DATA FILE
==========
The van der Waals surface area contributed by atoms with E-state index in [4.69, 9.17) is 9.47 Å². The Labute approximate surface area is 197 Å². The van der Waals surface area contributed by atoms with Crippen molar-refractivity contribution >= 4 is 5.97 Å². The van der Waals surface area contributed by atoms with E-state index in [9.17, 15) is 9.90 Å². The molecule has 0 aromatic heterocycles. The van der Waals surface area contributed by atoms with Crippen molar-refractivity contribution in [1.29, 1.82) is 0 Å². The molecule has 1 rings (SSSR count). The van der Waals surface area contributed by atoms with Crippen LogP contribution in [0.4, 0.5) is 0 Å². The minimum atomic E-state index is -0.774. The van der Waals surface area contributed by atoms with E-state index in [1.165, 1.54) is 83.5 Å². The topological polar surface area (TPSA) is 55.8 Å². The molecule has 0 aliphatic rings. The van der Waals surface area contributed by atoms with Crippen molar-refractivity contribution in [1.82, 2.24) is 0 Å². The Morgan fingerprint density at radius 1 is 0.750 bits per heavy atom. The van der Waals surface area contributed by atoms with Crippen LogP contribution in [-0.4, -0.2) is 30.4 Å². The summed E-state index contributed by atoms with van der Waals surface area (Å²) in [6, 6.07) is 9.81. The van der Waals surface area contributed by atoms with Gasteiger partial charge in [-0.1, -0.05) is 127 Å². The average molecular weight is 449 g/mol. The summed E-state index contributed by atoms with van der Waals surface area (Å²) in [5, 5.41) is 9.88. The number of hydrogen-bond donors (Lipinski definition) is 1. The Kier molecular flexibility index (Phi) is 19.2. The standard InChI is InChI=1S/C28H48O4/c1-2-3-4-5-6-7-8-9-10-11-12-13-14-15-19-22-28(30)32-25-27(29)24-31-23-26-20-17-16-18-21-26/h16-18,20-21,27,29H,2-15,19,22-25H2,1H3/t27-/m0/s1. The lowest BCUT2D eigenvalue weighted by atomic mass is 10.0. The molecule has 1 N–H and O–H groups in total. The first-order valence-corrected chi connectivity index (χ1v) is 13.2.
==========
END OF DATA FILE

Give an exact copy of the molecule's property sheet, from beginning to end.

The van der Waals surface area contributed by atoms with E-state index in [4.69, 9.17) is 9.47 Å². The Labute approximate surface area is 197 Å². The van der Waals surface area contributed by atoms with Crippen molar-refractivity contribution >= 4 is 5.97 Å². The van der Waals surface area contributed by atoms with E-state index in [9.17, 15) is 9.90 Å². The molecule has 0 aromatic heterocycles. The van der Waals surface area contributed by atoms with Crippen molar-refractivity contribution in [1.29, 1.82) is 0 Å². The molecule has 1 rings (SSSR count). The van der Waals surface area contributed by atoms with Crippen LogP contribution in [0.4, 0.5) is 0 Å². The minimum atomic E-state index is -0.774. The van der Waals surface area contributed by atoms with E-state index in [1.165, 1.54) is 83.5 Å². The topological polar surface area (TPSA) is 55.8 Å². The molecule has 0 aliphatic rings. The van der Waals surface area contributed by atoms with Crippen molar-refractivity contribution in [1.82, 2.24) is 0 Å². The Morgan fingerprint density at radius 1 is 0.750 bits per heavy atom. The van der Waals surface area contributed by atoms with Crippen LogP contribution in [-0.4, -0.2) is 30.4 Å². The summed E-state index contributed by atoms with van der Waals surface area (Å²) in [6, 6.07) is 9.81. The van der Waals surface area contributed by atoms with Gasteiger partial charge in [-0.1, -0.05) is 127 Å². The average molecular weight is 449 g/mol. The summed E-state index contributed by atoms with van der Waals surface area (Å²) in [5, 5.41) is 9.88. The number of hydrogen-bond donors (Lipinski definition) is 1. The Kier molecular flexibility index (Phi) is 19.2. The standard InChI is InChI=1S/C28H48O4/c1-2-3-4-5-6-7-8-9-10-11-12-13-14-15-19-22-28(30)32-25-27(29)24-31-23-26-20-17-16-18-21-26/h16-18,20-21,27,29H,2-15,19,22-25H2,1H3/t27-/m0/s1. The lowest BCUT2D eigenvalue weighted by atomic mass is 10.0. The molecule has 1 N–H and O–H groups in total. The first-order valence-corrected chi connectivity index (χ1v) is 13.2.